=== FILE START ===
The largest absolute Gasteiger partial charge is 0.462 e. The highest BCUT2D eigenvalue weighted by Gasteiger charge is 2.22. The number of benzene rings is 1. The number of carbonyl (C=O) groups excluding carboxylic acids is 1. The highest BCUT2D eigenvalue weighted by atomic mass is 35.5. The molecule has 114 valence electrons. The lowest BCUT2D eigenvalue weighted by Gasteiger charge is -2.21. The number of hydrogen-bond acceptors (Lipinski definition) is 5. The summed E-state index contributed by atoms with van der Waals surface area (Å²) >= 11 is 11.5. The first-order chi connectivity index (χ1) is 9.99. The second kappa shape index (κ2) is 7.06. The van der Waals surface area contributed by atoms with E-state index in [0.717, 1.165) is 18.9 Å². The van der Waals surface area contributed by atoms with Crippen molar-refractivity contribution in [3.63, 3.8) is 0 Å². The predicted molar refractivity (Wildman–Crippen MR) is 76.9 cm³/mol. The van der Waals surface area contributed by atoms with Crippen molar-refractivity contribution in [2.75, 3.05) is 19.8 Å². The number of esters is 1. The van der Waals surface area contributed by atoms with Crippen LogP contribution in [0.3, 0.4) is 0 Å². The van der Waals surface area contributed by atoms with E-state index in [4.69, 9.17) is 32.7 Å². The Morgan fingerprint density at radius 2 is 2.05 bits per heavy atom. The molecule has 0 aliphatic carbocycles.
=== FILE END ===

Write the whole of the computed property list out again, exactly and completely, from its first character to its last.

The largest absolute Gasteiger partial charge is 0.462 e. The highest BCUT2D eigenvalue weighted by Gasteiger charge is 2.22. The number of benzene rings is 1. The number of carbonyl (C=O) groups excluding carboxylic acids is 1. The highest BCUT2D eigenvalue weighted by atomic mass is 35.5. The molecule has 114 valence electrons. The lowest BCUT2D eigenvalue weighted by Gasteiger charge is -2.21. The number of hydrogen-bond acceptors (Lipinski definition) is 5. The summed E-state index contributed by atoms with van der Waals surface area (Å²) >= 11 is 11.5. The first-order chi connectivity index (χ1) is 9.99. The second kappa shape index (κ2) is 7.06. The van der Waals surface area contributed by atoms with E-state index in [0.717, 1.165) is 18.9 Å². The van der Waals surface area contributed by atoms with Crippen molar-refractivity contribution in [3.63, 3.8) is 0 Å². The predicted molar refractivity (Wildman–Crippen MR) is 76.9 cm³/mol. The van der Waals surface area contributed by atoms with Crippen molar-refractivity contribution in [2.75, 3.05) is 19.8 Å². The number of esters is 1. The van der Waals surface area contributed by atoms with Crippen LogP contribution in [0.3, 0.4) is 0 Å². The van der Waals surface area contributed by atoms with E-state index in [4.69, 9.17) is 32.7 Å². The Morgan fingerprint density at radius 2 is 2.05 bits per heavy atom. The molecule has 0 aliphatic carbocycles.